arboricola has provided an excellent resource for you make sure to explore the rest of the site starting with the section entitled "Bonsai Basics" and later move on to the rest.
Congratulations on your new tree. Something you wrote raised a red flag for me though.
My 7yr old son has just given me a Bonsai and it says it is a Zelkova. It is quite beautiful with tiny little leaves.
Zelkova generally do not have what I would describe as tiny leaves. There is another species that is sometimes confused with Zelkova and this is Chinese Elm. This side by side comparison that I made may help.
The US 25 cent piece pictured is 15/16 of an inch or 24MM. The shoot on the left is from a Zelkova while the one on the right is a Chinese Elm. Aside from the obvious size difference note the difference in the growth pattern between the two as well, the Zelkova has a much more pronounced zig-zag effect.
So the first order of business will be to positively identify your tree. A picture would help but as they do tend to look similar it is the size/scale that will tell the tale. This is important because the two species, while related, can/should be handled very differently.
The Zelkova is most definitely an outdoor tree while a Chinese Elm CAN
be kept as in indoor tree. I say can because not everyone, myself included, treat them this way. If it truly is a Zelkova then you are in somewhat of a pickle, it simply will not do well indoors. If it is a Chinese Elm you are in a much better situation.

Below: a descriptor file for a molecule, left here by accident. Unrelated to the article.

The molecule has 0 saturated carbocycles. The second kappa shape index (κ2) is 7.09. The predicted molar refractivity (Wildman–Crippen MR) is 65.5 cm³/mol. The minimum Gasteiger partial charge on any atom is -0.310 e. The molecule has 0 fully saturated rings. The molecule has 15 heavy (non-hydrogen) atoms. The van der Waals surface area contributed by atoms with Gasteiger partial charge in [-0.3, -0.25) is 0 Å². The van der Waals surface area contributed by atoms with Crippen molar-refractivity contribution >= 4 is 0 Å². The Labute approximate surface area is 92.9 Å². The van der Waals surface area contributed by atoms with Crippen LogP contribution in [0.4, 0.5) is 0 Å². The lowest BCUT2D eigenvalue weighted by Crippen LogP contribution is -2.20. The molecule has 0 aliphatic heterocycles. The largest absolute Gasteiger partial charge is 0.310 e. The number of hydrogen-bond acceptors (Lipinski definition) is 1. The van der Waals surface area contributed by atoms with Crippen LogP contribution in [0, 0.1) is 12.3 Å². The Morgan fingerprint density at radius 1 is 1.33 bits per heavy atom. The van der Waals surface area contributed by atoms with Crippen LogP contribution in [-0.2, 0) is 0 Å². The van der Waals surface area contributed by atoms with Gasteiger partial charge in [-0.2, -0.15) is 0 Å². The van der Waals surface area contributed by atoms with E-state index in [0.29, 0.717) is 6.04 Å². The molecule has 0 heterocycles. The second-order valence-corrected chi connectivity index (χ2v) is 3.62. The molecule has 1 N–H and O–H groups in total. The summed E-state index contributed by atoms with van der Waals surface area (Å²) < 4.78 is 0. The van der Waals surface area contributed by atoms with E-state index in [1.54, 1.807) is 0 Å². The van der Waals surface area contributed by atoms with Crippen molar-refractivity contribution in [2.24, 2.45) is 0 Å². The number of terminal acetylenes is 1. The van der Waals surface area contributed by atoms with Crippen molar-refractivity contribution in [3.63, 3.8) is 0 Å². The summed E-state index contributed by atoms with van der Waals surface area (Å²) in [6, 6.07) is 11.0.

I live in a flat with no place to put it outside but now am concerned as I hear that these tiny trees need to be outside.
Yes, bonsai is primarily an outside activity, though some species can be managed as indoor trees. Anything that I have that will not survive my winters, ficus and Crassulas, are brought inside in the fall and returned outside when the weather warms. Everything else stays outside all year although they do get some form of winter protection, but that is another topic.
can I repot it now or should I wait until spring.
No, do not re-pot now, if for no other reason than you, presumably, do not yet understand bonsai soils. They bear little resemblance to what you may think of as soil, in fact "soil" is somewhat of a misnomer Please read the sticky thread about [url=https://www.helpfulgardener.com/forum/viewtopic.php?t=3422]bonsai soils.[/url]
what position can I put it in to ensure its growth and survival
From your description it does not seem that you have much of a choice. The window is OK for now but be aware that what you perceive as bright light is probably too dim for your tree. If you are serious about this I suggest that you look into some form of [url=https://extension.missouri.edu/explore/agguides/hort/g06515.htm]supplemental lighting.[/url]
Something as simple as one of the new Compact Fluorescents will help but there are better, more expensive, choices. I don't recommend conventional incandescent bulbs, the wavelength is all wrong for general growing and they produce too much heat in relation to their output which means that they must be kept farther away from your tree thus even further diminishing their effectiveness.
Use the search feature of the forum to search for the term "humidity tray", they have been described numerous time here in the past. This will help to counteract the dry conditions that is likely present in your apartment.